In the public symphysis, the cartilaginous joint which comprises part of the pubic bone, fibrocartilage holds the joint together, but it can also soften and pull apart during pregnancy to allow the expanding uterus to fit. During labor and delivery, it pulls apart even further so that the baby can get out, before firming back up again after pregnancy to stabilize the pelvis. This softening occurs in response to the release of a hormone known as relaxin.

In joints such as the knee, fibrocartilage is involved in the articulation of the joint while also protecting the joint. This type of cartilage appears in several other joints which see a lot of use and may be subjected to heavy impacts, because it is less prone to tearing and separation than other forms of cartilage. Problems with the cartilage in a joint can lead to issues such as pain and soreness in the joint, stiffness, and eventual damage to the bone as the padding of cartilage is worn away.

The Health Board is dedicated to providing accurate and trustworthy information. We carefully select reputable sources and employ a rigorous fact-checking process to maintain the highest standards. To learn more about our commitment to accuracy, read our editorial process.
Mary McMahon
By Mary McMahon

Ever since she began contributing to the site several years ago, Mary has embraced the exciting challenge of being a The Health Board researcher and writer. Mary has a liberal arts degree from Goddard College and spends her free time reading, cooking, and exploring the great outdoors.

Discussion Comments
By NathanG — On Jun 23, 2011

@SkyWhisperer - Save your money. There’s no scientific or medical basis to the claim that fibrous cartilage in the wrist or joint area can regenerate itself with the right supplementation.

I think these products claim to contain whale oil or something like that, which is supposed to mimic the collagen that exists in the human body.

Anyway, to date, there is no evidence that the stuff works. Maybe his pills contain pain killers and so you think it’s working, but without a before and after X-Ray, how would you really know?

By SkyWhisperer — On Jun 21, 2011

@NathanG - I understand that there can be some repair of this elastic cartilage, but there seems to be no mention that this kind of cartilage can regenerate itself when worn out.

Yet I keep hearing this guy on TV push a product to combat arthritis which he says will repair cartilage. I don’t know whether to believe him or not.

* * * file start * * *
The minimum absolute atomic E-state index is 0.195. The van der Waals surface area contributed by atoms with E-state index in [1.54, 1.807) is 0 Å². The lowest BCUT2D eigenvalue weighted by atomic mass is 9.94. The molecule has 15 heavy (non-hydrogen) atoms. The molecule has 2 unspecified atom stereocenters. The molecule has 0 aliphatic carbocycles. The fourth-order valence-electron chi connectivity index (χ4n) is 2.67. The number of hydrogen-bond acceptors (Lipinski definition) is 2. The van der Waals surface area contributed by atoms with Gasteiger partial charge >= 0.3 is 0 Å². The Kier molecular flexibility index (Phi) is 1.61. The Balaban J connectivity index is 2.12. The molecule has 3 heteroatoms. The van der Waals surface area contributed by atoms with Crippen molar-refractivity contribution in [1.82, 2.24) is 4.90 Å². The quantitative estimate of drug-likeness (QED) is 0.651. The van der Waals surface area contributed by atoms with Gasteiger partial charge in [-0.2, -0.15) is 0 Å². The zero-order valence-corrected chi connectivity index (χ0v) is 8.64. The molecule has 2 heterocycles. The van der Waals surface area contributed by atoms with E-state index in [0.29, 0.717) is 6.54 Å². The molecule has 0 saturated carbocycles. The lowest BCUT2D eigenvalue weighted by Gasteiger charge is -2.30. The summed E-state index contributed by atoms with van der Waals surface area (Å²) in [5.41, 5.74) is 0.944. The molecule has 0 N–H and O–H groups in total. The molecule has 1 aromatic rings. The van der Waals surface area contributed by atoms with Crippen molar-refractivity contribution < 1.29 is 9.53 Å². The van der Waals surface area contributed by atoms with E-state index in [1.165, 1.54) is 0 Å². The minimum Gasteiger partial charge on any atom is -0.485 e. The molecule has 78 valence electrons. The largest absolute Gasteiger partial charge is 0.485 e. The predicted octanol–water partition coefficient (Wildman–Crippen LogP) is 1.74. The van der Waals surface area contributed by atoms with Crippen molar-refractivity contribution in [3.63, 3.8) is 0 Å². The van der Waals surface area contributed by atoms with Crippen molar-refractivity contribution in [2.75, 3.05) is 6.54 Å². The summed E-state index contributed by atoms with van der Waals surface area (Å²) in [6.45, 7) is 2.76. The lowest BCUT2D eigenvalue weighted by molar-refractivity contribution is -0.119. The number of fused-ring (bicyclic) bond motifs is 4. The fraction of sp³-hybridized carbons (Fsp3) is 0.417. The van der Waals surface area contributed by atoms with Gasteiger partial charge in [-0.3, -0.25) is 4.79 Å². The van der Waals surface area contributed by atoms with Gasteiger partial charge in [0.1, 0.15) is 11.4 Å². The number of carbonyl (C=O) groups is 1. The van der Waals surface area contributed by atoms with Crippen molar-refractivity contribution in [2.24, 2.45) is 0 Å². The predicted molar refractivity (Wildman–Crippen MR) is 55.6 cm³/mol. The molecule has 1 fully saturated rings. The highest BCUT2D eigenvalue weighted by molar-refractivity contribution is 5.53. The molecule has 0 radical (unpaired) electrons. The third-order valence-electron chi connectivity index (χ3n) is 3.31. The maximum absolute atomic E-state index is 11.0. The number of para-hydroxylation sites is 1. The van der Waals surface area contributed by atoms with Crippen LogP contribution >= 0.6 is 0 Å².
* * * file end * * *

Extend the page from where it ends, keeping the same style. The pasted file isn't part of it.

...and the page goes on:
I’m not a medical professional, but I’m inclined to see the idea may have some merit, since the body tries to regenerate its damaged cells on a continual basis. Do you have any thoughts?

By NathanG — On Jun 20, 2011

@David09 - I’ll take the second question first, because I used to do some weight training and this type of injury was common among people who didn’t properly handle the weights.

I never had it happen personally but I knew a few of the guys in the gym who did. Fibrocartilage injury to the wrist is marked by a sharp pain that usually travels from the thumb to the pinky finger.

As to how to treat it, the best thing is ice and a wrist rest for several weeks. If that doesn’t help then you’re possibly dealing with a tear, and should see a doctor for surgery. I rarely saw those cases however.

As for carpal tunnel, let’s just say pain in the pinky finger has nothing to do with it. It’s almost exclusively in the wrist area, with perhaps some pain along the elbow as well. That’s my non-medical explanation.

By David09 — On Jun 18, 2011

I am wondering how you would diagnose fibrocartilage tear versus something like carpal tunnel syndrome, as both can take place in the wrist area? Also, would regular rest and relaxation be the best remedy or would you need something more serious like fibrocartilage surgery?

Mary McMahon
Mary McMahon

Ever since she began contributing to the site several years ago, Mary has embraced the exciting challenge of being a...

Learn more
The Health Board, in your inbox

Our latest articles, guides, and more, delivered daily.

The Health Board, in your inbox

Our latest articles, guides, and more, delivered daily.